Jonathan Arnold -- Vertical Research

Yeah, sure. Okay. And can I just got one -- I know you're getting to defer the bad debt, but can you -- is there any data points you can share with us on non-payment, yeah, just sort of relative to I guess same time of prior year to ex-out seasonality? And just any thoughts about whether -- to what extent that's been mitigated by some of this enhanced unemployment benefit and just what your thoughts are about those trends going forward as well?

Jerry Norcia -- President and Chief Financial Officer

Sure. So, Jonathan. I'll take that one. At the highest level, we're watching bad debt expense and arrears on a daily basis. And interestingly, we are preparing for a much more significant impact year-to-date, but that has not happened. We are just not seeing a significant movement in bad debt expense and arrears right now, we're seeing modest movements even on a seasonal basis. And we attribute that much to what you described, which is there has been some significant amount of government stimulus that's been brought into people's hands to -- in order so that they can pay their bills and continue with their business operations even.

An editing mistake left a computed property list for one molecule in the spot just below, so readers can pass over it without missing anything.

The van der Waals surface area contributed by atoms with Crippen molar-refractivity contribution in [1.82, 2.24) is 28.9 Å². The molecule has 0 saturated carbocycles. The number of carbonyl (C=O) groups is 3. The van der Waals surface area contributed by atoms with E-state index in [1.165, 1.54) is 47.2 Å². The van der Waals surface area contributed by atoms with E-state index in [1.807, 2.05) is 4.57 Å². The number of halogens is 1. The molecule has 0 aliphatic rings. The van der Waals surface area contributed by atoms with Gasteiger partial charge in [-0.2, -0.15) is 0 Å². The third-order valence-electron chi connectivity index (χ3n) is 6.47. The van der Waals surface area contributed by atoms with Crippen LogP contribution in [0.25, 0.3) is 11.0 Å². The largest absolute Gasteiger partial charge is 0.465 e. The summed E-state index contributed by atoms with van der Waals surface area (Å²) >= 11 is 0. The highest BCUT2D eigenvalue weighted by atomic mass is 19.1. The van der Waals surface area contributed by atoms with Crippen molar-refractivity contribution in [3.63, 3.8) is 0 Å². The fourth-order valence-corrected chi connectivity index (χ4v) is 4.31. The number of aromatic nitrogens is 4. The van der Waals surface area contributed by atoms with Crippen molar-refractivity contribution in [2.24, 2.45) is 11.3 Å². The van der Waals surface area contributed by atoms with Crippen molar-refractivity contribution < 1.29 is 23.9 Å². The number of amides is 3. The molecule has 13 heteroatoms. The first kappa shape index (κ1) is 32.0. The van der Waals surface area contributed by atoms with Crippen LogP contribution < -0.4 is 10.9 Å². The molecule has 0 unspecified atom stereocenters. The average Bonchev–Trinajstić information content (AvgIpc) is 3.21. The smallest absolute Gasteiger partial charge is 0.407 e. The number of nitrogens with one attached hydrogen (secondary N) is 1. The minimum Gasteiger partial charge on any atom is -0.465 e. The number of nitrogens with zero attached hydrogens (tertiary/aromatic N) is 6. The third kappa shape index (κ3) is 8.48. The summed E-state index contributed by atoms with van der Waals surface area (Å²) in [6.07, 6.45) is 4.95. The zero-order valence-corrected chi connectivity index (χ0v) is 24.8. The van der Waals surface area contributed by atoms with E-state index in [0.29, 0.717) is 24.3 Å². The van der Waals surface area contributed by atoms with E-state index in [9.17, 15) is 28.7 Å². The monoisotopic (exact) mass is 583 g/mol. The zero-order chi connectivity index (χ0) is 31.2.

So that's been quite helpful. And that's been very different than the last time we went through an economic crisis, where we saw residential customers and small businesses deeply impacted and that turned into bad debt expense in arrears. Now going forward, we obviously remain in a conservative posture, as well as we have a deferral account that will help accommodate protections for our customers to enforce, if that was the change in future.

Jonathan Arnold -- Vertical Research